Curator Jarrett Earnest gives us a gift—one that the more conservative Lincoln Kirstein’s Modern does not, even though the two shows overlap so much that they display duplicate objects. The Young and Evil puts on full display the gay sexuality that defined Kirstein and his circle, like Tchelitchew, Paul Cadmus, Jared French and the brilliant collaborative work of Cadmus and Jared and Margaret French as PaJaMa. It forces the viewer not to cleave one exhibition from the other. So you want to honor gay modernist cultures like those that cultivated American Ballet? Well, the show says, then honor this.
It’s also admirable that such an exhibition would overtake a good chunk of David Zwirner’s real estate. After all, the reason that dance and performance art are still so overlooked in art museums and galleries is obvious to many, and especially to a corporate juggernaut like David Zwirner: dance, quite simply, is a terrible instrument of capital. It is much harder to commodify a sequence of pirouettes than a sequence of brushstrokes. A dance, a dancer; a choreography, a choreographer—none lend themself to the careful cultivation of exchange value. Dance cannot be contained, then carefully doled out by gallerists to important collectors and institutions. It is difficult to reorganize performance-based artworks into assets, or containers of wealth, as one can so easily effect with paintings. But Earnest plays this to his advantage. In lieu of comfortable, canonical masterpieces, The Young and Evil provides the documentation of dance, the gay frivolities of its great patrons, and their interrelated, often collaborative artworks.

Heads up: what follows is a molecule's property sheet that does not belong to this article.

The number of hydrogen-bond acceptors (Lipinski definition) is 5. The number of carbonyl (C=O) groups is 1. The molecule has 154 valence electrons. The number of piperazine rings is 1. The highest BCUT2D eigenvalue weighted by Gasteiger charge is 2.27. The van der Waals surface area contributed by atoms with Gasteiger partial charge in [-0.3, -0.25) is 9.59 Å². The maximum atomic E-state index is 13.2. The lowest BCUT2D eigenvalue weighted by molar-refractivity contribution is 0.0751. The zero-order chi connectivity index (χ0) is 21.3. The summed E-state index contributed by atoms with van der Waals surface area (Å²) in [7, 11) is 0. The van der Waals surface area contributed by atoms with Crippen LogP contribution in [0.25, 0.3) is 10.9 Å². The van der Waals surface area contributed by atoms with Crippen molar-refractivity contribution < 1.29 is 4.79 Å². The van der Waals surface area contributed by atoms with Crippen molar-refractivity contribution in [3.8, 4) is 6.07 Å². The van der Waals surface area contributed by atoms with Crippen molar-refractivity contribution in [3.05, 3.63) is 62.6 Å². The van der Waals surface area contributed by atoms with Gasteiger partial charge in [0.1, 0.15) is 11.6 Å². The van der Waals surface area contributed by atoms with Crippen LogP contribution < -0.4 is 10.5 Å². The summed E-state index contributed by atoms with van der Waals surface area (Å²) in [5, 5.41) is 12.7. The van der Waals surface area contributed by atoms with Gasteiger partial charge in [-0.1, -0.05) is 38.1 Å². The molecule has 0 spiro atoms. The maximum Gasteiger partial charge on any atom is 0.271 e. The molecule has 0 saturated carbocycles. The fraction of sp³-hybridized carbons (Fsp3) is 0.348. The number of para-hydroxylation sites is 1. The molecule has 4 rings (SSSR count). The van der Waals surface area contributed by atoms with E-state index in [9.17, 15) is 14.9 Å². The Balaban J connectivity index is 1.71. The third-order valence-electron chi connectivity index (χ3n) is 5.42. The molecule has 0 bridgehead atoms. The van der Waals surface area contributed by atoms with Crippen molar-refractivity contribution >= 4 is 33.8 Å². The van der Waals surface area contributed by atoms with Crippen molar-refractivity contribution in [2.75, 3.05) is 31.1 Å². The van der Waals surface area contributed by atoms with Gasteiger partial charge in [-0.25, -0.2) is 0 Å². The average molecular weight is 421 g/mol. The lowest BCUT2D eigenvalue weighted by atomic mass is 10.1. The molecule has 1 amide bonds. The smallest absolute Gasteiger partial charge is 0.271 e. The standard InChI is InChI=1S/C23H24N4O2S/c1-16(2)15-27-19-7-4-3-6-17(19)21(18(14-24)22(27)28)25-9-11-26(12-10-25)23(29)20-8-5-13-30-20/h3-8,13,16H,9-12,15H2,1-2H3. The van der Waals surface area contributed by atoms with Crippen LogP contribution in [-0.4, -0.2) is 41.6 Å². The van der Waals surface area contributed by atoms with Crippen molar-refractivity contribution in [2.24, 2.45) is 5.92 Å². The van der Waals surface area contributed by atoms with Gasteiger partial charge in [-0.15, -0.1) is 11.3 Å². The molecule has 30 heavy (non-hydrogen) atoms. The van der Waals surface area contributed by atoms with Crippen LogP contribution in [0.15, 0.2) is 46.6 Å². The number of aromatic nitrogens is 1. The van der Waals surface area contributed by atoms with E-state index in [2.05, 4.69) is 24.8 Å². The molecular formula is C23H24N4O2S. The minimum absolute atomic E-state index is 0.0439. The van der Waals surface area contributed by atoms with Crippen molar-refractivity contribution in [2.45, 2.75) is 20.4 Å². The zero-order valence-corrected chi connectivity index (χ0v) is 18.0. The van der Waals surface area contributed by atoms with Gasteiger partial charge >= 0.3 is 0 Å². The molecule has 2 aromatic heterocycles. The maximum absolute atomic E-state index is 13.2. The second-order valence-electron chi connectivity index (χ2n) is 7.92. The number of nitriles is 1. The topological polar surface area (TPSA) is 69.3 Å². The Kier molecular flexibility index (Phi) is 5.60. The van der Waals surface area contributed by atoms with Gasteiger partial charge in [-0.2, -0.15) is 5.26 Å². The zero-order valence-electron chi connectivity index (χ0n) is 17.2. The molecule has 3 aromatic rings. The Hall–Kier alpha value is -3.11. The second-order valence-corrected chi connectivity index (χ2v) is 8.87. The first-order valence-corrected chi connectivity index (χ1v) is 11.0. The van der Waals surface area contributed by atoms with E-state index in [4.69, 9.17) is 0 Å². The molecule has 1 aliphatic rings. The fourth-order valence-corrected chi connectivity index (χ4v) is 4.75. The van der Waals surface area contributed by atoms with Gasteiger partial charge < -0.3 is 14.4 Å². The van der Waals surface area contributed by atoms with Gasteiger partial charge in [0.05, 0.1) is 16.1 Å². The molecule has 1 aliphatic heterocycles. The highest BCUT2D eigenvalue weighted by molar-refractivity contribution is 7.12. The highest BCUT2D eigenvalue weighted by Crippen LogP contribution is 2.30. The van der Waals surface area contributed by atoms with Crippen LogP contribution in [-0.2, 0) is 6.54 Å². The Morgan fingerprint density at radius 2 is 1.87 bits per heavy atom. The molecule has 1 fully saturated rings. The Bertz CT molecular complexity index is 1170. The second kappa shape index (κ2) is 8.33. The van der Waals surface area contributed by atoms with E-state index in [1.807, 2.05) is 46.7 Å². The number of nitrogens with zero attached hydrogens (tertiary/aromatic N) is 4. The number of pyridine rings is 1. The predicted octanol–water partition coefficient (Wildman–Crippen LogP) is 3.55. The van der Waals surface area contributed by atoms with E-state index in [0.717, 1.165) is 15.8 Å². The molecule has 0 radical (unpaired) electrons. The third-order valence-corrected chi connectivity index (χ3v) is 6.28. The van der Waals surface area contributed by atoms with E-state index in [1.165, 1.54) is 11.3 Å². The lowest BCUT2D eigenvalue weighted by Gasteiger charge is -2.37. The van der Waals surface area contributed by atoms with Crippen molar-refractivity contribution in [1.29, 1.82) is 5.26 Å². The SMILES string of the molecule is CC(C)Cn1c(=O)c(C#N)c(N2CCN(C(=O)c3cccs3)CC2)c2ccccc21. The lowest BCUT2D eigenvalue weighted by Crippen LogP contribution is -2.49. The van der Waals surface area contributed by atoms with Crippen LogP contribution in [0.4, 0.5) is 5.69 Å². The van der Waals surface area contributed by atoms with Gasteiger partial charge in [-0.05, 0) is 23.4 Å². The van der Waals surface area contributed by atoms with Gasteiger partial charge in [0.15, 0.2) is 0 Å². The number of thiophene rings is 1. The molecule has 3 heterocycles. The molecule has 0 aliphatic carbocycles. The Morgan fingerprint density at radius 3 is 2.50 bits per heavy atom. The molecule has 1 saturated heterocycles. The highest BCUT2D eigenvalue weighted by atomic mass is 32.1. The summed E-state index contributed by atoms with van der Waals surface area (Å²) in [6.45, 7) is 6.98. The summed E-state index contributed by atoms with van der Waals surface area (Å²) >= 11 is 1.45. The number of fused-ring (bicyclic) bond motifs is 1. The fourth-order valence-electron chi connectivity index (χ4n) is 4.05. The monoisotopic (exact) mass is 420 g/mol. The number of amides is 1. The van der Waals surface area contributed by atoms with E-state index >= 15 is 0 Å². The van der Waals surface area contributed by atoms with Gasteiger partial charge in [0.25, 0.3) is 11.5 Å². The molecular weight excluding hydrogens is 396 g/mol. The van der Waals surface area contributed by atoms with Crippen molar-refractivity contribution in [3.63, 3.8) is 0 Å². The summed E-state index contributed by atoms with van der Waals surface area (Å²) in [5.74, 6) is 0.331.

Paul Cadmus, Stone Blossom: A Conversation Piece, 1939–40. Museum of Fine Arts, Boston. Juliana Cheyney Edwards Collection and Seth K. Sweetser Fund. © 2019 Estate of Paul Cadmus / Artists Rights Society (ARS), NY. From The Young and Evil.
The triangulation of Hymn to Apollo, Lincoln Kirstein’s Modern, and The Young and Evil marks an incredible moment in New York’s cultural milieu. Hopefully such shows will not be the last—they were certainly not the first. Nick Mauss’s recent solo project at the Whitney Museum, Transmissions, resurrected much of the same material. It was one of the most unique and perspicacious engagements with modern American ballet, and alternative modernisms more generally.
Nick Mauss: Transmissions. Installation view. Wall installation: Nick Mauss, Images in Mind, 2018. Left to right: Documentation of George Balanchine choreography in rehearsals, 1951–58; Pavel Tchelitchew, Interior Landscape Skull, 1949; John Storrs, Forms in Space #1, ca. 1924; Elie Nadelman, Two Circus Women, ca. 1928–29; Gustav Natorp figure (formerly owned by Lincoln Kirstein), 1898; Sturtevant, Relâche, 1967; Ilse Bing, Untitled (Skyscrapers, night, NY), 1936; Isle Bing, Dead End II, 1936. Photograph by Ron Amstutz. Digital image © Whitney Museum of American Art, New York.